The BIOIMAGING 2018 Conference in Portugal recently announced it’s “Best Student Paper” award. The award went to a Nigerian doctoral student who identified a new technique for examining the retina. This technique improves the chances for doctors to catch diseases like glaucoma and others that damage the human retina. Keep reading to learn more about this development or follow the original story here.
Bashir Dodo studies at Brunel University London. He specializes in computer science. Dodo received the award for best student paper for a technique that will improve the diagnostic processes involving the retina.
Dodo’s work centers on an algorithm he demonstrated in his paper. The algorithm interacts with Optical Coherence Tomography (OCT) equipment used to examine the eye. In combination with OCT devices, Dodo’s algorithm allows for the creation of segmented images of the retina. The algorithm also uniquely separates this images into seven distinct layers.
Scientists hope that procedures based on Dodo’s research will be able to more accurately and efficiently provide diagnoses. Increases in speed and accuracy could save the sight of patients if damage is noticed early enough.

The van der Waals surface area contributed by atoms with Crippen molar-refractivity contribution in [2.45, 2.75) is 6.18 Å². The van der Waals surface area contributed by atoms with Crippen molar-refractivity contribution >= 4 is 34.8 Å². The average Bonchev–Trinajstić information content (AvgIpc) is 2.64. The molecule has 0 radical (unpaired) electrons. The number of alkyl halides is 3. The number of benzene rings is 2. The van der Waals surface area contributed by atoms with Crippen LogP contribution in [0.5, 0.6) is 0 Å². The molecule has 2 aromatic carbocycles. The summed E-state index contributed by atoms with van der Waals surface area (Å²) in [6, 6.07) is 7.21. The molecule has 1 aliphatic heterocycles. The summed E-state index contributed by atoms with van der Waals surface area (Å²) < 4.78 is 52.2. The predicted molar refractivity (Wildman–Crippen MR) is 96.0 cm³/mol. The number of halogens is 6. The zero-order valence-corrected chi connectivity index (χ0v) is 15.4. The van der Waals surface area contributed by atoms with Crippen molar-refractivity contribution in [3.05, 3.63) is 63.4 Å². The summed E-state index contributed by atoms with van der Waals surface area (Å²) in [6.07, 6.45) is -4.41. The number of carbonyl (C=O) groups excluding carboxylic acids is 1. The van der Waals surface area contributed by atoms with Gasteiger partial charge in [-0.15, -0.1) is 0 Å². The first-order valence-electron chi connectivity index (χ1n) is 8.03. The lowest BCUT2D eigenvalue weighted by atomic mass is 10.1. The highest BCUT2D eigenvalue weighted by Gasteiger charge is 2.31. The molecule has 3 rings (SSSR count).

Dodo drew inspiration for his work from the concept of similarity in psychology. He based his OCT algorithm on the concepts of continuity and discontinuity. This allows the algorithm to distinguish when one layer of the retina transitions to the next.
As Dodo explains, layer imaging is already in clinical use. It forms one of the early steps in OCT retina image analysis. In the case of Glaucoma, for example, the thickness profile of the retinal nerve is an important piece of the diagnostic puzzle. The thickness of the this nerve fiber can be determined by calculations determined from the segment layer.
Admittedly, doctors can already identify the layers from OCT scans. Doctors must, however, perform this process manually. It takes time, and leaves potential for human error. Dodo’s novel approach segments the images of the retina automatically. This allows specialists to focus on spotting abnormalities. It quickens the process. Furthermore, the automatic segmentation allows for more efficient tracking of treatments.